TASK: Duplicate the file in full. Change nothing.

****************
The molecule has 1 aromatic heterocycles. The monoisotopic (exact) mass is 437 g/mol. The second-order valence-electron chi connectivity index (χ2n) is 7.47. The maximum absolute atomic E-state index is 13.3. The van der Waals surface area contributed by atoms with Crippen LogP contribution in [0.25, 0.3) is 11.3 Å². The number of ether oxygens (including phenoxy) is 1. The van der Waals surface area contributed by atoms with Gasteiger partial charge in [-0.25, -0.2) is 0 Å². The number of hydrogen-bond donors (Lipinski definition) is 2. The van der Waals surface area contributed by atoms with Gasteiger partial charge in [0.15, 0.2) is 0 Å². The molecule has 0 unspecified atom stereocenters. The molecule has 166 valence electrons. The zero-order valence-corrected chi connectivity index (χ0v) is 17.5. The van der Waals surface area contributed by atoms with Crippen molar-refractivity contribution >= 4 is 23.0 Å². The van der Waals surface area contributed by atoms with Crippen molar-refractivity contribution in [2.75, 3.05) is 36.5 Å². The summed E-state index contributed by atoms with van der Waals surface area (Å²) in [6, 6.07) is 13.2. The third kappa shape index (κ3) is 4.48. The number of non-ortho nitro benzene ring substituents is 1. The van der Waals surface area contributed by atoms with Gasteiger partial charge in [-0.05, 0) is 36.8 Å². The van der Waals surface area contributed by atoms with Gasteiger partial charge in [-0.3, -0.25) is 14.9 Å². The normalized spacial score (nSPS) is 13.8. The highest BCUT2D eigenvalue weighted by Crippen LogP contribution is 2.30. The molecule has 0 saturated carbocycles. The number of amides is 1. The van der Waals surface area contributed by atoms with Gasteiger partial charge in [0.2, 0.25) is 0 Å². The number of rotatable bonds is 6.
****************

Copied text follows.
The molecule has 1 aromatic heterocycles. The monoisotopic (exact) mass is 437 g/mol. The second-order valence-electron chi connectivity index (χ2n) is 7.47. The maximum absolute atomic E-state index is 13.3. The van der Waals surface area contributed by atoms with Crippen LogP contribution in [0.25, 0.3) is 11.3 Å². The number of ether oxygens (including phenoxy) is 1. The van der Waals surface area contributed by atoms with Gasteiger partial charge in [-0.25, -0.2) is 0 Å². The number of hydrogen-bond donors (Lipinski definition) is 2. The van der Waals surface area contributed by atoms with Gasteiger partial charge in [0.15, 0.2) is 0 Å². The molecule has 0 unspecified atom stereocenters. The molecule has 166 valence electrons. The zero-order valence-corrected chi connectivity index (χ0v) is 17.5. The van der Waals surface area contributed by atoms with Crippen molar-refractivity contribution >= 4 is 23.0 Å². The van der Waals surface area contributed by atoms with Crippen molar-refractivity contribution in [2.75, 3.05) is 36.5 Å². The summed E-state index contributed by atoms with van der Waals surface area (Å²) in [6, 6.07) is 13.2. The third kappa shape index (κ3) is 4.48. The number of non-ortho nitro benzene ring substituents is 1. The van der Waals surface area contributed by atoms with Gasteiger partial charge in [-0.05, 0) is 36.8 Å². The van der Waals surface area contributed by atoms with Gasteiger partial charge in [-0.3, -0.25) is 14.9 Å². The normalized spacial score (nSPS) is 13.8. The highest BCUT2D eigenvalue weighted by Crippen LogP contribution is 2.30. The molecule has 0 saturated carbocycles. The number of amides is 1. The van der Waals surface area contributed by atoms with Gasteiger partial charge in [0.2, 0.25) is 0 Å². The number of rotatable bonds is 6.